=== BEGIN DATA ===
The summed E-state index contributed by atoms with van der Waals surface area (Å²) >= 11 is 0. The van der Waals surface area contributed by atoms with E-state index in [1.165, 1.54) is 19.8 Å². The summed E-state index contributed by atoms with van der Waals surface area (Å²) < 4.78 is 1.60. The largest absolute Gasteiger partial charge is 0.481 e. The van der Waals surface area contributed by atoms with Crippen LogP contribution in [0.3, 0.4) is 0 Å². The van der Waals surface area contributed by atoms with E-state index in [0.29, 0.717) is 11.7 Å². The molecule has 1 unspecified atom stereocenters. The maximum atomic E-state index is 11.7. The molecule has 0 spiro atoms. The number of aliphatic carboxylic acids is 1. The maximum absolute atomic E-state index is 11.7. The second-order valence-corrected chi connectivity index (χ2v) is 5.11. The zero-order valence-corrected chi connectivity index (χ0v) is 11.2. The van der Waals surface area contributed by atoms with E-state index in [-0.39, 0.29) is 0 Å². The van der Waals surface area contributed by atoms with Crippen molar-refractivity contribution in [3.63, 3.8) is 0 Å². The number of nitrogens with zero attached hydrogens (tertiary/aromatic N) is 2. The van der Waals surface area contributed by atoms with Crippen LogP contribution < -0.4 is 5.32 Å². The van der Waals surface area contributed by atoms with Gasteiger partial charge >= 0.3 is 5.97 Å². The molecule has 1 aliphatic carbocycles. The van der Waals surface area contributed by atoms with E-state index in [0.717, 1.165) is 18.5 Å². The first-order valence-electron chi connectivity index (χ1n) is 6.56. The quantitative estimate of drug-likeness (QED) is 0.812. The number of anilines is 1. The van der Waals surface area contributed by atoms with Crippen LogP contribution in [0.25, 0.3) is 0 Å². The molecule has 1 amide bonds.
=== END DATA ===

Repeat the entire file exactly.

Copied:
The summed E-state index contributed by atoms with van der Waals surface area (Å²) >= 11 is 0. The van der Waals surface area contributed by atoms with E-state index in [1.165, 1.54) is 19.8 Å². The summed E-state index contributed by atoms with van der Waals surface area (Å²) < 4.78 is 1.60. The largest absolute Gasteiger partial charge is 0.481 e. The van der Waals surface area contributed by atoms with Crippen LogP contribution in [0.3, 0.4) is 0 Å². The van der Waals surface area contributed by atoms with E-state index in [0.29, 0.717) is 11.7 Å². The molecule has 1 unspecified atom stereocenters. The maximum atomic E-state index is 11.7. The molecule has 0 spiro atoms. The number of aliphatic carboxylic acids is 1. The maximum absolute atomic E-state index is 11.7. The second-order valence-corrected chi connectivity index (χ2v) is 5.11. The zero-order valence-corrected chi connectivity index (χ0v) is 11.2. The van der Waals surface area contributed by atoms with E-state index in [-0.39, 0.29) is 0 Å². The van der Waals surface area contributed by atoms with Crippen molar-refractivity contribution in [3.63, 3.8) is 0 Å². The number of nitrogens with zero attached hydrogens (tertiary/aromatic N) is 2. The van der Waals surface area contributed by atoms with Crippen LogP contribution < -0.4 is 5.32 Å². The van der Waals surface area contributed by atoms with Gasteiger partial charge >= 0.3 is 5.97 Å². The molecule has 1 aliphatic carbocycles. The van der Waals surface area contributed by atoms with E-state index in [0.717, 1.165) is 18.5 Å². The first-order valence-electron chi connectivity index (χ1n) is 6.56. The quantitative estimate of drug-likeness (QED) is 0.812. The number of anilines is 1. The van der Waals surface area contributed by atoms with Crippen LogP contribution in [0.25, 0.3) is 0 Å². The molecule has 1 amide bonds.